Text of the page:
Shake over a few droplets of sesame oil and roughly tear the coriander leaves, blanketing each bowl of noodles with them.


  • I used to just make this with sriracha or, if I had one to hand, a chopped red chilli. The Korean fermented chilli paste gochujang is now my favourite and recommended method of adding chilli to these noodles. It’s just got so much flavour and depth and intensity. I got mine from an Asian supermarket, I think Countdown stocks it too. It does pack a lot of heat on its own which seems to chill out in this recipe, but if you’re really not sure of your tolerance just start with a small teaspoon of it, then augment after the noodles are added if necessary.
  • You can definitely use coconut milk instead of coconut cream, I just tend to exclusively use coconut cream because you get maximum flavour and texture for your buck. Either way: full fat.
  • I guess you could use something other than wide rice noodles. But I wouldn’t want to! They work so perfectly here.
    If you want to make this more soupy and saucy you can simply add more water, I’d maybe throw in a stock cube as well.
  • I use Maggi sauce in everything and strenuously recommend that you find some if you aren’t all over it already. You won’t be sorry.
  • Finally, if you can find vegan oyster sauce, add a splash along with the Maggi or soy sauce.


music lately:

Oh, What A Beautiful Mornin’ by Damon Daunno and Mary Testa from the 2019 Broadway revival of Oklahoma! which, without changing a word of the book or score, made this familiar classic into something new altogether, and I wish so much that I’d had a chance to see it live. This version of the opening song gives it this incredibly compelling mournful-yet-sexy bluegrass vibe, and I can’t stop listening to it. I also recommend Ali Stroker’s brash, unapologetic, and Tony Award-winning take on I Cain’t Say No, worth listening to for the way she roars the word “chaps” if nothing else.

Nine Million Rainy Days by The Jesus and Mary Chain. While it’s not my favourite song of theirs, it perfectly represents one of my favourite genres of music, which is “gloomy yet exhilarating”. And that line “and all my time in hell was spent with you” is better than anything I’ll ever write. (My favourite of theirs? The exhilarating-yet-exhilarating Head On, of course.)

Ode to the Wind, by 1960s Texas garage band Danny and the Counts. It’s melancholy and gorgeous and it’s a literal crime that their music isn’t more widely available on Spotify!!

PS: If you enjoy my writing and wish to support me directly, there’s no better way than behind the claret velvet VIP curtain of my Patreon. Recipes, reviews, poetry, updates, secrets, stories, all yours on a monthly basis.

we don’t talk about love, we only want to get drunk


I had intended to make these Drunken Noodles because I thought they’d be delicious, and not because of the reason for their cute name — which supposedly came about because they’re a good hangover cure. But then I got a bit of a hangover! Not a huge one, but just a certain dull-edged self-indulgent seediness that made me crave salt and heat. As I said in my last blog post, there’s not much else to do in the countryside other than drink tea; now that I’m back visiting Wellington there are significantly more bars per capita and people to catch up with, in said bars, also per capita. You start off with a ferrous, silt-thick craft beer while using a bar’s WiFi, then move to a second location to meet your dear friend Kate for a Prosecco, then another dear friend Kim joins and it’s like, would it be morally wrong not to split a bottle of wine now? And then you have more wine with dinner, and then whisky afterwards, and before you know it’s 9pm and you’ve been drinking since noon.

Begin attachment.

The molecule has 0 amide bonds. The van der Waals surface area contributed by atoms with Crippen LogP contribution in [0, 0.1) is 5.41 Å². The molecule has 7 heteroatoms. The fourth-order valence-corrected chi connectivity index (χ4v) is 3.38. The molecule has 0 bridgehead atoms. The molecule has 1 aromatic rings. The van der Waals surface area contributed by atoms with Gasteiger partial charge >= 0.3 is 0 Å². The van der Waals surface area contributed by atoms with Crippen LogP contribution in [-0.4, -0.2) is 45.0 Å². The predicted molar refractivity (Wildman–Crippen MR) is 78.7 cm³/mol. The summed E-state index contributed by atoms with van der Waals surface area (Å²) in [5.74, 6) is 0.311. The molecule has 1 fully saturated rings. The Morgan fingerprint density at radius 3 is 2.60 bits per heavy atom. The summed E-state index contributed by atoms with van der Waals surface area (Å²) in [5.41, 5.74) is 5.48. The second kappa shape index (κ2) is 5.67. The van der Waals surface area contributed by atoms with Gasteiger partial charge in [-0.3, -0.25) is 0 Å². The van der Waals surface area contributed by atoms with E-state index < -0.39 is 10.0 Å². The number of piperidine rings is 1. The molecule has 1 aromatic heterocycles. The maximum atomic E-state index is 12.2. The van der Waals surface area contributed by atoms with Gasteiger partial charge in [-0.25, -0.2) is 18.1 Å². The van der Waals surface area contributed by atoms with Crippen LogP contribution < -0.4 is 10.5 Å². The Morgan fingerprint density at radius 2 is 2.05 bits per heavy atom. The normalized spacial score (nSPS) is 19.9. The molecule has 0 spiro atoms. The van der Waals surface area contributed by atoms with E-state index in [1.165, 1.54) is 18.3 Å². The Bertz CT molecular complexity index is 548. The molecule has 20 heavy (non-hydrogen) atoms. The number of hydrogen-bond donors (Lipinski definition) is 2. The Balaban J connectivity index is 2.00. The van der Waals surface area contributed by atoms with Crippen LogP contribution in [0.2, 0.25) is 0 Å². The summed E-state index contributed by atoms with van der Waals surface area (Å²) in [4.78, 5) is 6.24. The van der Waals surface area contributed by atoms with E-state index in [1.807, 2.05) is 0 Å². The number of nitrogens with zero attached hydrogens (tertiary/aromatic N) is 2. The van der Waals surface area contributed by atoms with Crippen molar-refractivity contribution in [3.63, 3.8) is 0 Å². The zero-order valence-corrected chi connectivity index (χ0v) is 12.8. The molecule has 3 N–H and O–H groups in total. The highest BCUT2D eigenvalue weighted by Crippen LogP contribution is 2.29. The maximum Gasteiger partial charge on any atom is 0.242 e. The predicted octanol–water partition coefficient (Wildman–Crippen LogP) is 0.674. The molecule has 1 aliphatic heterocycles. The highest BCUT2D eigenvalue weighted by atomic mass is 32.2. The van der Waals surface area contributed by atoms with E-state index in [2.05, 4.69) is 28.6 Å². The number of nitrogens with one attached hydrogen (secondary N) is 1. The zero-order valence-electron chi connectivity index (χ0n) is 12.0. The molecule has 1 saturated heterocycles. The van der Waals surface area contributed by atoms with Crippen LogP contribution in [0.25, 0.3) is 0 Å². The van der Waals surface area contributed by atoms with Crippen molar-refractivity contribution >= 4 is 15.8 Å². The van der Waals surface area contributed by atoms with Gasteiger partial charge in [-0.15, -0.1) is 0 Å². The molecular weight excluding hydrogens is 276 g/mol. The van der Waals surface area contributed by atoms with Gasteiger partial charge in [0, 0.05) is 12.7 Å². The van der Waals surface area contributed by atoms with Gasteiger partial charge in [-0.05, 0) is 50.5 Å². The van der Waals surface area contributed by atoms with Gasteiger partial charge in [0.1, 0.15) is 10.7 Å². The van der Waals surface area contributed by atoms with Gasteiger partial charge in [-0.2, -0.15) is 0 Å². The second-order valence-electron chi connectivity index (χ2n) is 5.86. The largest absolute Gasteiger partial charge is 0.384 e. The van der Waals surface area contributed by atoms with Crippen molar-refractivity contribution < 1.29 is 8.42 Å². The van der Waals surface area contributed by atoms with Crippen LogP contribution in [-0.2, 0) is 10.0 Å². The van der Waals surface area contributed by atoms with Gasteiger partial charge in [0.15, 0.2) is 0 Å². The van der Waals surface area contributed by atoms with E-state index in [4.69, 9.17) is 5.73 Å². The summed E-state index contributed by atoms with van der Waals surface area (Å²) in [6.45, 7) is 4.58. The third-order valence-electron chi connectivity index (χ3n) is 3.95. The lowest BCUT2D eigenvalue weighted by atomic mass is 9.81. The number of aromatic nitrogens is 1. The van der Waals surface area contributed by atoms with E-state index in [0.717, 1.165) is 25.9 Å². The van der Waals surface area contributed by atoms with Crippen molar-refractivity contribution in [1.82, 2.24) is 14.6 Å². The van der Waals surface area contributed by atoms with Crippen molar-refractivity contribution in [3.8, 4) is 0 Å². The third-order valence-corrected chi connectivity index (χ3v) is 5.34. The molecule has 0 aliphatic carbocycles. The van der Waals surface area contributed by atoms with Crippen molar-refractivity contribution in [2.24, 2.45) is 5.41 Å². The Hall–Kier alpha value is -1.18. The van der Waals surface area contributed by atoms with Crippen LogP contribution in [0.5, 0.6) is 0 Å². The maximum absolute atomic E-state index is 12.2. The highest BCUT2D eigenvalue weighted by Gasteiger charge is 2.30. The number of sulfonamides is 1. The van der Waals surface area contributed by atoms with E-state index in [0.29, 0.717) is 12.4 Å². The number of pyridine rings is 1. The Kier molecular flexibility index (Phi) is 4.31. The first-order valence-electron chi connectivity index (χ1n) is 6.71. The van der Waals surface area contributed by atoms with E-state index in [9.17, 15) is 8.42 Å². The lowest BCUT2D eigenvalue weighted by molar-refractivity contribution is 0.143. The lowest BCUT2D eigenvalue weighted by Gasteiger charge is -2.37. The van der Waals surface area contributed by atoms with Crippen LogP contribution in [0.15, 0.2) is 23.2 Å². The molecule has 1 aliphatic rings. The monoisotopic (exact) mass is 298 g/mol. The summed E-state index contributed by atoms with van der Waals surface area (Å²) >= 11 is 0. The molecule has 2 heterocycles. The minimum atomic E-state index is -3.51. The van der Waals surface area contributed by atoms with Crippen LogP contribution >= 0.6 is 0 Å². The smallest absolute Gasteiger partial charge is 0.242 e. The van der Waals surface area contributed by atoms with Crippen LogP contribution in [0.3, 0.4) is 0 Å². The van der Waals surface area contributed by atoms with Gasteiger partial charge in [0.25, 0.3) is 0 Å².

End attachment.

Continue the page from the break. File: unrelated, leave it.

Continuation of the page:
The next day I made these noodles for Kate and myself and I do think they had some kind of positive effect, but they were so delicious that I’d very much like to eat them on a weekly basis whether or not there’s a hangover involved. Drunken Noodles are a Thai dish that you might see on menus as Pad Kee Mao, and it’s not traditionally vegan. My recipe is obviously absolutely not authentic because it’s something I pieced together from trawling other non-vegan recipes and trying to suss out how I could make it work for me — but it’s straightforward, and it tastes fantastic, and as you can see from the ingredients list there’s plenty of room to move. You could fry some mushrooms or tofu to bulk it out, you can toy with the seasoning and sweetness, and you can make it as chilli-hot as your tastebuds can withstand.


Drunken Noodles

  • 200g (or as many as you want) rice noodles
  • 1 tablespoon soy sauce
  • 1 tablespoon Thai seasoning sauce, Maggi sauce, liquid amino sauce, or similar (or just more soy sauce if you’re stuck)
  • 2 teaspoons sugar
  • 2 tablespoons oil (peanut oil is great, otherwise use vegetable)
  • 1 teaspoon vinegar (Zhenjiang/Chingkiang vinegar is amazingly delicious, otherwise just apple cider or malt would work)
  • 2 teaspoons sriracha, or to taste
  • 2 cloves garlic
  • a handful (roughly) of fresh basil leaves, plus extra for serving
  • 2 spring onions
  • a handful of cherry tomatoes
  • chilli flakes, to serve